A cropped close-up of a previous shot shared here several days back.  Not perfect painting by any stretch, but good wargaming quality figures with some added tiny details. A sunny, hot Sunday here in The Grand Duchy.  The Grand Duchess and Young Master have headed off somewhere in the car, so yours truly is left with a good chunk of unstructured quiet time in which to paint and write (hobby-related stuff).   Before that, I've messed a bit more with the new Fotor photo editing and graphic design subscription to experiment a both with cropping and close-ups.  The application seems to do very nicely adjusting the raw images as you go along.   And, of course, highlighting not only your painting successes, but also the minute flubs and gaffs with the brush that you never notice at the time, but spot in an instant when looking at later photos.  Ah, well.  Being a slave to perfectionism means nothing ever gets done.   En masse, the figures will look fine once glossed, based, and arrayed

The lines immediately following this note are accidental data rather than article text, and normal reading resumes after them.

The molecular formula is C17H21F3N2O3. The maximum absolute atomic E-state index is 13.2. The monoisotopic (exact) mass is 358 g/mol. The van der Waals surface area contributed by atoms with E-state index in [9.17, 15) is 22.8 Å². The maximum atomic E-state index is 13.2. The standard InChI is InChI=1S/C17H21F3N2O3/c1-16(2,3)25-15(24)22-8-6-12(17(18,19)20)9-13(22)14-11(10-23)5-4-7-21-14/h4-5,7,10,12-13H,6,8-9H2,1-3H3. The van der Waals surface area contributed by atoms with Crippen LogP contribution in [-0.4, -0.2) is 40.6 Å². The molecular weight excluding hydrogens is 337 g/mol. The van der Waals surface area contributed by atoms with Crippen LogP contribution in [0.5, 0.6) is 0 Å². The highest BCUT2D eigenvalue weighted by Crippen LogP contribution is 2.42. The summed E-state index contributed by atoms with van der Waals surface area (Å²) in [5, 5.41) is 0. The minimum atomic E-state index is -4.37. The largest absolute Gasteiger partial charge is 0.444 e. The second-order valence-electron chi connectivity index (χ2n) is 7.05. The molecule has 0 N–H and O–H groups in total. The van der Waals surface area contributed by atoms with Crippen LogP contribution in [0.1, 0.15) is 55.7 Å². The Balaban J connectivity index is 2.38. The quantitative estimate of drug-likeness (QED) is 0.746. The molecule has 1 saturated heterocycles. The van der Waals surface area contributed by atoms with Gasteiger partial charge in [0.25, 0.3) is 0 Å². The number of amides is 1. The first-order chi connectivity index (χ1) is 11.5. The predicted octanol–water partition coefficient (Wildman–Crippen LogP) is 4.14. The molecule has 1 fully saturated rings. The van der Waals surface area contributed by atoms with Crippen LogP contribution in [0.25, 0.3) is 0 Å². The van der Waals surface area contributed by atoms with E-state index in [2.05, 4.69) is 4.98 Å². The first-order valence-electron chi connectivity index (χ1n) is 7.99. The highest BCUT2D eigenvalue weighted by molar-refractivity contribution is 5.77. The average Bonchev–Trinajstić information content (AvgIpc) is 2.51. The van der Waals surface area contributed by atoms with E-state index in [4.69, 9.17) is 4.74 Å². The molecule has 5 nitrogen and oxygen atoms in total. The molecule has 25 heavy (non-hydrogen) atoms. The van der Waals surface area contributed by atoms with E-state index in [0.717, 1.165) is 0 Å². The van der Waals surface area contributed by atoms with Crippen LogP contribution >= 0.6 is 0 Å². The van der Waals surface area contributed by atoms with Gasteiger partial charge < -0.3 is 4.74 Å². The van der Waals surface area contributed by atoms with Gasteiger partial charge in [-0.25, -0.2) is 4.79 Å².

Officers, NCOs, and Musicians. . .

Fotor is my new online editor of choice.  Not completely free (US$39.99 per year), but fairly intuitive and nice, bright results.  Better even than Pixlr X.  You get what you pay for I suppose.   M aking time for painting in and amongst all of the last minute preparations for the new semester, which kicks off next Wednesday, September 1st here at MSU.  Working on completing my version of the Schaumburg-Lippe infantry with officers, NCOs, and musicians.  The flags will probably be the final cherry on top before glossing and permanent basing. The 48 infantry privates have, by the way, been stowed away in a plastic carrier for safe keeping until the later glossing stage.  My work area was becoming too crowded, and I feared cats, 11-year old fingers, an errant spill or drops of paint would inadvertently spoil previous brushwork. But anyway. You can see that I am really making the effort to keep the highlighting more subtle than on units of the past, really just touching the brush to high p